It’s not laziness, the wrong school, the wrong teachers, other kids, lack of motivation or bad parenting. Sometimes medications work great. Sometimes they work for a period of time then become less effective. And, sometimes they make kids feel terrible and don’t work at all. The real reason attentional difficulties are so tough is that it forces you to look at the whole person.The (Real) Reason My Child Can’t Focus.
It’s not laziness, the wrong school, the wrong teachers, other kids, lack of motivation or bad parenting. Sometimes medications work great. Sometimes they work for a period of time then become less effective. And, sometimes they make kids feel terrible and don’t work at all. The real reason attentional difficulties are so tough is that it forces you to look at the whole person.
When I treat kids and adults with ADHD I am always looking at the WHOLE person. I ask questions such as…
How is the sleep quality and duration?
How much protein is being consumed before 3 PM?
Has there been testing to rule out anemia, hypoglycemia, thyroid and other hormone disorders?
Has there been testing to rule out food allergies and certain vitamin and mineral deficiencies?
Do you take fish oils?
Is there a 504 plan or IEP present?
How are motor skills?
What is the neurophysiological makeup?
The reason it is so important to look at the whole person is that a person can have symptoms of inattention with very different etiologies.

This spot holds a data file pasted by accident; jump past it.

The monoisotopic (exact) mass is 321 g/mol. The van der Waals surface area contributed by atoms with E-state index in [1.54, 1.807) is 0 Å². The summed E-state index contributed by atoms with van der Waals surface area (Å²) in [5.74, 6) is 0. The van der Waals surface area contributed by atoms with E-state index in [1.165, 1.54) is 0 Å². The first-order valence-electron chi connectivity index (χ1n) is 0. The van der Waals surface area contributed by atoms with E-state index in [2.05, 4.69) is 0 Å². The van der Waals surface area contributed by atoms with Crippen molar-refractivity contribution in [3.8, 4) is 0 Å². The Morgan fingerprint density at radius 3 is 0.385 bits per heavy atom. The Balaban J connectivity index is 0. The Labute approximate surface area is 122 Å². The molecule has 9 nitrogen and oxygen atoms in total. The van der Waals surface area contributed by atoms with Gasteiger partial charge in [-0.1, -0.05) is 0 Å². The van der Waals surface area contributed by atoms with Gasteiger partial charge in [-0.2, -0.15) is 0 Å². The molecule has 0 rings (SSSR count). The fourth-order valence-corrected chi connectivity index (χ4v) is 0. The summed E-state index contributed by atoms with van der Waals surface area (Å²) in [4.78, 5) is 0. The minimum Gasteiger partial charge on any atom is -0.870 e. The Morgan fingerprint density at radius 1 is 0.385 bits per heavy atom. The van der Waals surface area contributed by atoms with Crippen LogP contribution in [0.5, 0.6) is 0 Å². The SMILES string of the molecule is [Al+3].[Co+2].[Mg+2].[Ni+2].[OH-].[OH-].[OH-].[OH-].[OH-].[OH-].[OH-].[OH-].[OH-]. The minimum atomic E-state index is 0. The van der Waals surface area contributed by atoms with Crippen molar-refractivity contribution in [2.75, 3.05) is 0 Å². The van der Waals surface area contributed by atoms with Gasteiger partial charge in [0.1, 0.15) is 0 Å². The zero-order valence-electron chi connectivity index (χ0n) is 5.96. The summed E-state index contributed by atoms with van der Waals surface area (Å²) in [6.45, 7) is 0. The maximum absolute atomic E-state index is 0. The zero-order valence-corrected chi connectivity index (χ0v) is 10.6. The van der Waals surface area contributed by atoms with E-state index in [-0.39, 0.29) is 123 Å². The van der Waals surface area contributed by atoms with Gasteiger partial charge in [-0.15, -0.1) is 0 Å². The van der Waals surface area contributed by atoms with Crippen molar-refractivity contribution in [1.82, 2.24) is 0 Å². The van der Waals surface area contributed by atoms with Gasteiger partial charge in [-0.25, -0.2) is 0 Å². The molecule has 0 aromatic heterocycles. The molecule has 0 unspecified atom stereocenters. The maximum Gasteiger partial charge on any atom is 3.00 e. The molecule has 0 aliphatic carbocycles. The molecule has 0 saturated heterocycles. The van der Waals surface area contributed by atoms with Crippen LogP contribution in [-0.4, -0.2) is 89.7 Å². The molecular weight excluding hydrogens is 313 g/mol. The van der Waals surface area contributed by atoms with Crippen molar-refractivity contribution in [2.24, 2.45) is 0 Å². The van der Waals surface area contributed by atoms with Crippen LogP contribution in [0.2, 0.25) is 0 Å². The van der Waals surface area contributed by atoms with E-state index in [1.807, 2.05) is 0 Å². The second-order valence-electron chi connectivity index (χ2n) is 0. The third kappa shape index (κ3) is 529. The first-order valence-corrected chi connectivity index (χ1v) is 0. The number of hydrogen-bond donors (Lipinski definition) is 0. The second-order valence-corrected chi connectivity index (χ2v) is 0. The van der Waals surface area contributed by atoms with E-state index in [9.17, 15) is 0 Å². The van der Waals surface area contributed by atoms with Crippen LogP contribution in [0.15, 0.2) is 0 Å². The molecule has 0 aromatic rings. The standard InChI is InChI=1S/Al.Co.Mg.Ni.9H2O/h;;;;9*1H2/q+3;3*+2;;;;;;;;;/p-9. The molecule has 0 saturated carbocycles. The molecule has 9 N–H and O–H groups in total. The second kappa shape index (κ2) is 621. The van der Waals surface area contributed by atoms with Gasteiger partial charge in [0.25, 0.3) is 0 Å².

Sleep: Not getting enough sleep is like having a traumatic brain injury for your brain. Think about when you have gone to bed too late. The next day can feel sluggish, it can be hard to remember things and you don’t feel productive. Sleep deprivation impairs memory, learning and focus. Researchers from the University of California, San Diego found elevated cortisol levels impair cognitive function. People who choose to not get enough sleep, or people who suffer from insomnia have elevated levels of stress hormones, including cortisol. A good night sleep is very important contributor in your ability to focus.
Protein: Did you know that protein in our diet is what creates the neurotransmitters that fire up our brains and help us pay attention? Dr. Vincent Monastra, who has treated thousands of patients with ADHD in his clinic with neurofeedback, recommends 40 grams of protein before 3 PM. That’s 20 grams at breakfast and 20 grams at lunch. That’s a lot of protein! Our brains need this much protein to perform what we need to accomplish at school and at work.
Testing: Hypoglycemia, thyroid disorders, anemia and other hormone disorders can all have characteristics of ADHD. It’s important to rule out these disorders (up to 4% of kids diagnosed with ADHD have a medical diagnosis that have the same characteristics of ADHD.) Food allergies and vitamin and mineral deficiencies can also create symptoms of inattention.
Fish Oils: Omega three fatty acids (fish oils) are very important. These are the neurological building blocks for our brains and as a country we are incredibly insufficient in our intake of Omega three’s. There is a lot of confusion about what brand or dosage of Omega three’s to take. A pharmaceutical grade fish oil with a 3:1 EPA to DHA ratio is recommended. For the average adult 1000 mg is recommended but for someone with attentional issues, the therapeutic dose is 3000-5000 mg. Dr. Barry Sears says “The only way to control cellular inflammation in the brain is to maintain high levels of EPA in the blood. This is why all the work on depression, ADHD, brain trauma, etc., has demonstrated that EPA is superior to DHA.” My favorite right now is Pharmax, High EPA. Two teaspoons mixed with some organic juice in the morning does the trick!